As a child Weston-super-Mare was the nearest seaside town, and childhood visits with Grandparents stay in my mind – my parents were always too busy working for holidays!, And my next brother down was still a baby. What do I remember? – The endless mud on the ‘beach” with just a glimpse of the far-off flat, grey sea, that one thought it might be possible to reach, though never was. The smell of the seaside. Was it ozone, was it rotting seaweed or maybe untreated sewage. Having now travelled extensively round our shoreline I think most likely, the middle of the three. And another of those faint lingering memories was of the pier, with its terrifying glimpses of the swirling sea beneath (when it was actually in of course) through the worrying gaps in the slats of the decking; and penny in the slots machines of ‘What the Butler Saw’ particularly mystifying to me as I wondered what on earth might be interesting about it, and why the butler even bothered to look.
Since then I really can’t remember having been on another pier, and I suppose I imagined that most piers are similar, so I have to say Brighton Pier exceeded my expectations. And if childhood memories lend magnitude to remembered places, on the principal that you were much smaller in stature at the time, and everything is remembered in proportion, then Weston-super-Mare pier may be even more of a disappointment should I choose to revisit. Brighton Pier was enormous and seemed to go on forever. If not as big as a small town it would certainly rival a village, and I have to say I enjoyed it more than I expected.
As it was so very windy most of the rides were shut, though I doubt I would have used them had they been open, but I went to The Palm Court Restaurant to have fish and chips. The fish was very fresh, in a beautiful light, crunchy batter, and a good sized portion, which it needed to be for the price, but one is in a touristy place so that is to be expected – and though the mushy peas were nothing special the chips were excellent.
It was great to get inside, out of the wind and many of the tables had seats near the windows with views out to sea, including the burnt out remains of the West Pier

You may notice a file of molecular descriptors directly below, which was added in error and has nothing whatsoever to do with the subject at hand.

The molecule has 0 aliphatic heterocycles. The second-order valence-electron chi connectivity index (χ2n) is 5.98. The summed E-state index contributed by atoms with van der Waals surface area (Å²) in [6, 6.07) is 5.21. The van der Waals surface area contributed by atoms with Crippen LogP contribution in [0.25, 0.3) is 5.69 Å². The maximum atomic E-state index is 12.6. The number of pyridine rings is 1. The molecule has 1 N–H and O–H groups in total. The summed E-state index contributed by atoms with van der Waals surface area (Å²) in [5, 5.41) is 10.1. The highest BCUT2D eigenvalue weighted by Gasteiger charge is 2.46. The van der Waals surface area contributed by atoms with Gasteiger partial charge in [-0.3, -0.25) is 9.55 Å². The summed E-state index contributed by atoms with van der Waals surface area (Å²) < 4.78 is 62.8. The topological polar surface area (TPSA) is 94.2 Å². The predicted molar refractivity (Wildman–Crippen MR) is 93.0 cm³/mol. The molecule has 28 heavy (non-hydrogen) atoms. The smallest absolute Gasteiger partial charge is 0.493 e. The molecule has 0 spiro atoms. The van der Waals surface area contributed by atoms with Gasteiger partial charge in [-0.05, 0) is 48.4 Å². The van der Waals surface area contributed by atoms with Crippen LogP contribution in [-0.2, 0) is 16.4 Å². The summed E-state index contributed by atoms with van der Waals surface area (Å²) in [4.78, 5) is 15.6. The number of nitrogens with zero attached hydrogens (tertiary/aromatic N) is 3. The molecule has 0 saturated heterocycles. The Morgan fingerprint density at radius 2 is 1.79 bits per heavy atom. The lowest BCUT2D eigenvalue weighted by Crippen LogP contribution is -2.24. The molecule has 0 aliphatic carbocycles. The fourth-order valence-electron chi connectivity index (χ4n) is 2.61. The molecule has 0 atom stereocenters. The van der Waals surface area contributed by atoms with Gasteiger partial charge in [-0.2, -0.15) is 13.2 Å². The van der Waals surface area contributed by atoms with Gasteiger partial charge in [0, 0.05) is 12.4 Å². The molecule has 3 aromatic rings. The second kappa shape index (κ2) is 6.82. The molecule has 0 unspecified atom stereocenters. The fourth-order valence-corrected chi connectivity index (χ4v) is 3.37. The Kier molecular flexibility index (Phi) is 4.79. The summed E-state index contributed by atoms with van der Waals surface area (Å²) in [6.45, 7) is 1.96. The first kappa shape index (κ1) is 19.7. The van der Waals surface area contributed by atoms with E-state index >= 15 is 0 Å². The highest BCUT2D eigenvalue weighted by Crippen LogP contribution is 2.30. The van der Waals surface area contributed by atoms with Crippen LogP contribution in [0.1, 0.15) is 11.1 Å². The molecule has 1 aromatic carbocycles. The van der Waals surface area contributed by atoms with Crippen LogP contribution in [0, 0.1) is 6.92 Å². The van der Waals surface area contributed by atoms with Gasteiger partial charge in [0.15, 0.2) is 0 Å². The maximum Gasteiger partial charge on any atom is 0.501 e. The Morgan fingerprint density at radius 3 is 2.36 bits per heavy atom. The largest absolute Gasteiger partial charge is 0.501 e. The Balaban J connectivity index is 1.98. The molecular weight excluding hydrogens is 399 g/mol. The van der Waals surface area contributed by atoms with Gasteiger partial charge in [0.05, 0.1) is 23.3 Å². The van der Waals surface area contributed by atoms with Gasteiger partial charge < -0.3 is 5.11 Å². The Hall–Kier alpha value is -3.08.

Unfortunately that evening I was incredibly sick, but I would like to think the two happenings were not connected, and that I just picked up some horrid bug from somewhere. But horrid it certainly was and I can only remember being so hideously sick once before.
As I result of not sleeping throughout the night I slept in late next day, missing my check-out time, but when I popped down to the Caravan Club Site Office later to explain they were fine about it, and I paid for an extra night. What is it with me and caravan sites? I seem to be ill so often when I stay.
Still I haven’t finished telling you about the pier, and seeing a Murmuration of Starlings.
Now I have to say this is not a spectacle I have never witnessed. Each year in the pre-Christmas season as children, we were taken Christmas shopping to see the lights and window displays in central Birmingham. The spectacle of the incoming birds was most impressive, as was the noise they made, which almost drowned out the roar of the traffic.
In the fifties and sixties they had not worked out how to exterminate the millions upon millions of starlings which flocked to the city to roost each evening, though of course they did so later. How we as a nation can be so forceful in demanding developing countries protect their environment after the things we have done, and are still doing, is beyond me.
But back to the murmuration. I had thought of visiting an RSPB site on the Somerset Levels, but phoning the reserve they were a bit coy about the likelihood of seeing the flocks, which seemed an ill-omen, and as I was travelling to Poole anyway, Brighton was almost on the way.
It was still sunny when I left the restaurant after my Fish Supper, but already the flocks were swirling and diving into the spaces under the pier to roost on the girders, making patterns over the sea and against the horizon. It was mesmerising to watch, and I feel that a Mesmerisation of Starlings would be a better term: particularly as any ‘murmuring’ they did that evening was drowned by the crashing and sucking back of the waves on the shingle shore. And the Birmingham starlings of my childhood should have been called a Screeching of Starlings, or maybe even a Splattering of Starlings, as the ‘Good Luck’ which rained down was sometimes hard to avoid.
That evening I stood and watched the Brighton Pier flocks coming in for nearly half an hour, by which time the sun had gone and the pier lights were twinkling. As I turned to go – by now throughly chilled and with a two mile ride in ahead of me – I saw the warm glow of the inside of the Fortune Teller’s gaily painted Gypsy Vardo. ‘Why not’….. went through my mind…… then I saw the sign reading £20…… and thought again!
I half considered asking for a discount with the reasoning that I probably didn’t have as much life left to ‘tell’ as the rest of her customers. But having had negotiations with gypsies in the past I knew things had a tendency for turning acrimonious, and in any case Little Miss Phoebe was waiting for me back in Thebus.
So we will just take have to the future as it comes!